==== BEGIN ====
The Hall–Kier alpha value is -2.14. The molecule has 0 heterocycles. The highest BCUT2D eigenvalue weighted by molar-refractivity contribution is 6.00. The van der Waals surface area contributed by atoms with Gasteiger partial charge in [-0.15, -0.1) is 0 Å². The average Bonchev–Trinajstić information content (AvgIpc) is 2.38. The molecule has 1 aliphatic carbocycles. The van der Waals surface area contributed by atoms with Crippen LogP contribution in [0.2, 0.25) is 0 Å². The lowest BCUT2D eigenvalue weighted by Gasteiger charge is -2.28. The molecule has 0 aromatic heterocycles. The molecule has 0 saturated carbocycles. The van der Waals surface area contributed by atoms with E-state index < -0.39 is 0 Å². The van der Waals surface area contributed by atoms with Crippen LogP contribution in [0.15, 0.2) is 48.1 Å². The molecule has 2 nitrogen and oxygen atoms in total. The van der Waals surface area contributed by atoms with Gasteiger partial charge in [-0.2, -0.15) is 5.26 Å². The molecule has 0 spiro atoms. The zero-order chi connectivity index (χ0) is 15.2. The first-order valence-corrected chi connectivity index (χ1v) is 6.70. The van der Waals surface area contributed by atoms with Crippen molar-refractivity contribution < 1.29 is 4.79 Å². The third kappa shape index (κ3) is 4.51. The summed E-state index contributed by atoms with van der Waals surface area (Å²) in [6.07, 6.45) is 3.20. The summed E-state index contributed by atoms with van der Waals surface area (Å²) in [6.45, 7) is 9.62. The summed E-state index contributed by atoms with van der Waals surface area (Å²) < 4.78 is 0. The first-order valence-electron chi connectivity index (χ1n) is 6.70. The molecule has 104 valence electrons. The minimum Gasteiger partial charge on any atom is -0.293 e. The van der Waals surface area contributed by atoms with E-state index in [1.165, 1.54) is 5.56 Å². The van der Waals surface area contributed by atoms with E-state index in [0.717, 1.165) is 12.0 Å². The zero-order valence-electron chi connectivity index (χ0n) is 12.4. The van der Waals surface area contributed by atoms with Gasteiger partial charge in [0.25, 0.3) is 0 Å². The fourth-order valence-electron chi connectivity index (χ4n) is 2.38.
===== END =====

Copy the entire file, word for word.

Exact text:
The Hall–Kier alpha value is -2.14. The molecule has 0 heterocycles. The highest BCUT2D eigenvalue weighted by molar-refractivity contribution is 6.00. The van der Waals surface area contributed by atoms with Gasteiger partial charge in [-0.15, -0.1) is 0 Å². The average Bonchev–Trinajstić information content (AvgIpc) is 2.38. The molecule has 1 aliphatic carbocycles. The van der Waals surface area contributed by atoms with Crippen LogP contribution in [0.2, 0.25) is 0 Å². The lowest BCUT2D eigenvalue weighted by Gasteiger charge is -2.28. The molecule has 0 aromatic heterocycles. The molecule has 0 saturated carbocycles. The van der Waals surface area contributed by atoms with E-state index < -0.39 is 0 Å². The van der Waals surface area contributed by atoms with Crippen LogP contribution in [0.15, 0.2) is 48.1 Å². The molecule has 2 nitrogen and oxygen atoms in total. The van der Waals surface area contributed by atoms with Gasteiger partial charge in [-0.2, -0.15) is 5.26 Å². The molecule has 0 spiro atoms. The zero-order chi connectivity index (χ0) is 15.2. The first-order valence-corrected chi connectivity index (χ1v) is 6.70. The van der Waals surface area contributed by atoms with Crippen molar-refractivity contribution < 1.29 is 4.79 Å². The third kappa shape index (κ3) is 4.51. The summed E-state index contributed by atoms with van der Waals surface area (Å²) in [6.07, 6.45) is 3.20. The summed E-state index contributed by atoms with van der Waals surface area (Å²) in [6.45, 7) is 9.62. The summed E-state index contributed by atoms with van der Waals surface area (Å²) < 4.78 is 0. The first-order valence-electron chi connectivity index (χ1n) is 6.70. The molecule has 104 valence electrons. The minimum Gasteiger partial charge on any atom is -0.293 e. The van der Waals surface area contributed by atoms with E-state index in [1.165, 1.54) is 5.56 Å². The van der Waals surface area contributed by atoms with E-state index in [0.717, 1.165) is 12.0 Å². The zero-order valence-electron chi connectivity index (χ0n) is 12.4. The van der Waals surface area contributed by atoms with Gasteiger partial charge in [0.25, 0.3) is 0 Å². The fourth-order valence-electron chi connectivity index (χ4n) is 2.38.